“Do you need some help, Grandma? You want me to call my Dad?” I ask as I lean forward.
“Thank you, Malcolm, you’re such a peach, but I’m confident I can make it,” She assures me, “But you know what I need?”
I’m stumped. I look at Grandma and then at Jesse Owens, thinking that he might know the answer. “Maybe she is in a race.” I think. I know the events that Mr. Owens and I like are over in seconds. You have to be fast. That’s not Grandma’s type of race, though. Then, I think again, What kind of race could you win by taking your time? I look behind me at President Obama. My dad says the races President Obama enters take a long time to finish and that you have to be patient. Maybe that is the type of race Grandma is talking about—the type of race that’s so long and hard that it makes you want to give up. Well, I know that Grandma isn’t a quitter so...
“Stick-to-it-ness.” I guessed.
“That’s right, Son.”
Grandma looks at the last six stairs. Her eyes squint, and I know I hear her growl even though women of Grandma’s caliber, as she likes to put it, don’t make noises on purpose that are unladylike. I laugh to myself and think, “Maybe not on purpose, but…” Then in the middle of my thought, she begins to slowly climb each stair! It was then that I knew that she would make it.
“Six, five, four, three, two…” I count to myself. Just before Grandma takes another step, she turns to look at me. She has a pleased look on her face. I smile at her, amazed at how she is always able to do things that seem impossible for a grandma. I remember when I was six; Grandma raked and bagged all of the leaves in the backyard by herself, bad back and all. I couldn’t believe it, but just last year, Dad let me in on her secret. He said that she hardly ever tried to do something that was too much for her to handle. She knows her limits. I had forgotten.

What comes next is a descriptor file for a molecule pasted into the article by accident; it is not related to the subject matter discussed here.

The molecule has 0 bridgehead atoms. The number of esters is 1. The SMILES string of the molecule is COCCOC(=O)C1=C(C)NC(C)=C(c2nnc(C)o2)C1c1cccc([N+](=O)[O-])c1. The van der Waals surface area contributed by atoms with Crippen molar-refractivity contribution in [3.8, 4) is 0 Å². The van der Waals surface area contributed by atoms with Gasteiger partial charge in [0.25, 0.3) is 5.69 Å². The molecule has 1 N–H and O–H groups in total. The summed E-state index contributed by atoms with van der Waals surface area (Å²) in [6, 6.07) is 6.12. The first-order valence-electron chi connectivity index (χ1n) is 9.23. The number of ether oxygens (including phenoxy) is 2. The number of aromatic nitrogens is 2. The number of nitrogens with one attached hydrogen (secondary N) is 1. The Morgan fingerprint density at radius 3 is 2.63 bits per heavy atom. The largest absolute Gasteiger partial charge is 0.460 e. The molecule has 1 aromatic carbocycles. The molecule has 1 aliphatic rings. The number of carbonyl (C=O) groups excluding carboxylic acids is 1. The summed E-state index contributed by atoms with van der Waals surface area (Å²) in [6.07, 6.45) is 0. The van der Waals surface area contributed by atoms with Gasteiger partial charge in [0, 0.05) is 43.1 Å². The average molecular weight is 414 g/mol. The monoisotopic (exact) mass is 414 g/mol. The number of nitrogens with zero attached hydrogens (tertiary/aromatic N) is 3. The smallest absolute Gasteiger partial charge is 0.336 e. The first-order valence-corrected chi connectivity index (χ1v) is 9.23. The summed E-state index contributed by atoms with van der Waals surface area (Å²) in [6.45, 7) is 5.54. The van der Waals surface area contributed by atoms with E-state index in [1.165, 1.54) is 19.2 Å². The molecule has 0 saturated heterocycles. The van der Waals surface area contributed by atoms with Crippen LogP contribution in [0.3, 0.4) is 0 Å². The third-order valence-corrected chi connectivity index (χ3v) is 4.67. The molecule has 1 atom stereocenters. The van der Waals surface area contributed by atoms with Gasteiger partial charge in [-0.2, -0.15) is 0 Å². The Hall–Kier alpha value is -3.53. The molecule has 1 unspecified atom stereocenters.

Grandma finishes off the last step and walks straight down the hall and into her room. I follow behind her.
“I appreciate the escort, Son,” she thanks me while going through her crafts bag.
“Remember, the stairs are like life,” she advises, “Oomph, Ole Mo’, and Stick-to-it-ness are friends that can help you get to the top, but you won’t get to meet them if you’re always rushing.”
“You may have something there, Grandma,” I decide, now feeling sorry about the bad attitude that I had had before, “But how about inspiration? Don’t forget that.”
“Yes, how could I have forgotten that?” She thinks aloud. “I must be getting old. Now where was I? Oh, I know. While it’s true that all of those things can help you succeed in what ever you do, the most important thing is to have someone you love standing right behind you every step of the way. Does that sound about right, Malcolm?”
“That’s right, Grandma.” I agree as I hug her.
Grandma grabs her crochet needles out of her bag and makes her way back down the stairs, all the while mumbling Ole Mo’ to herself.
The next day after school, I burst through the door of my house just like I always do, but when I get to the steps, I stop. I can hear Grandma’s voice in my head even though she isn’t around. “Take your time, Malcolm,” she says. So, instead of darting up the stairs, I walk and smile at all the friends I didn’t have time for before.
When I reach the second floor, I turn after hearing a step creak thinking that Grandma is behind me, but it is my father.
“Hello, Malcolm.” He smiles as he pats me on my head.
“Hey, Dad,” I reply.
“That’s the right way, Son. Just keep taking those stairs one step at a time.”
“You sound just like Grandma,” I grin.
“Maybe, but now that you’ve slowed it down a bit, do you think you’re going to give up sprinting?” He asks.
“Not a chance,” I yell as I drop into a racer’s stance, “On your mark, get set…”
Dad just laughs and walks away towards his room.